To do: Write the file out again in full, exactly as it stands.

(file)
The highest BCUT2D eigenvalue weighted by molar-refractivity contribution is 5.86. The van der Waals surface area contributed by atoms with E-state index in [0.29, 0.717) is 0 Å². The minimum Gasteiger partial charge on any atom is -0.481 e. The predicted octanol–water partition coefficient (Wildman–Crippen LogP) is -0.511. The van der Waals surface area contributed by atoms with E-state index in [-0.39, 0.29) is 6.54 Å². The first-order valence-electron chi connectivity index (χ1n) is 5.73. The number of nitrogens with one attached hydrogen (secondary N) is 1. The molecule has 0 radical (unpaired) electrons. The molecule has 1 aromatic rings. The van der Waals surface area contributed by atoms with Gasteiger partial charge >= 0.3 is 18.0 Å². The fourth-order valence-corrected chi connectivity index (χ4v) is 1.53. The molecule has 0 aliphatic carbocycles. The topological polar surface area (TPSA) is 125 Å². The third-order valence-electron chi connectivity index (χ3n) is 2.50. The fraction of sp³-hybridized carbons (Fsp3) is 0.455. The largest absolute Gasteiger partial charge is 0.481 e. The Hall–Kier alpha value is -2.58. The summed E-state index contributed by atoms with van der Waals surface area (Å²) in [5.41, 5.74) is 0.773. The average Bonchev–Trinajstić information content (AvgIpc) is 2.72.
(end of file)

The highest BCUT2D eigenvalue weighted by molar-refractivity contribution is 5.86. The van der Waals surface area contributed by atoms with E-state index in [0.29, 0.717) is 0 Å². The minimum Gasteiger partial charge on any atom is -0.481 e. The predicted octanol–water partition coefficient (Wildman–Crippen LogP) is -0.511. The van der Waals surface area contributed by atoms with E-state index in [-0.39, 0.29) is 6.54 Å². The first-order valence-electron chi connectivity index (χ1n) is 5.73. The number of nitrogens with one attached hydrogen (secondary N) is 1. The molecule has 0 radical (unpaired) electrons. The molecule has 1 aromatic rings. The van der Waals surface area contributed by atoms with Gasteiger partial charge >= 0.3 is 18.0 Å². The fourth-order valence-corrected chi connectivity index (χ4v) is 1.53. The molecule has 0 aliphatic carbocycles. The topological polar surface area (TPSA) is 125 Å². The third-order valence-electron chi connectivity index (χ3n) is 2.50. The fraction of sp³-hybridized carbons (Fsp3) is 0.455. The largest absolute Gasteiger partial charge is 0.481 e. The Hall–Kier alpha value is -2.58. The summed E-state index contributed by atoms with van der Waals surface area (Å²) in [5.41, 5.74) is 0.773. The average Bonchev–Trinajstić information content (AvgIpc) is 2.72.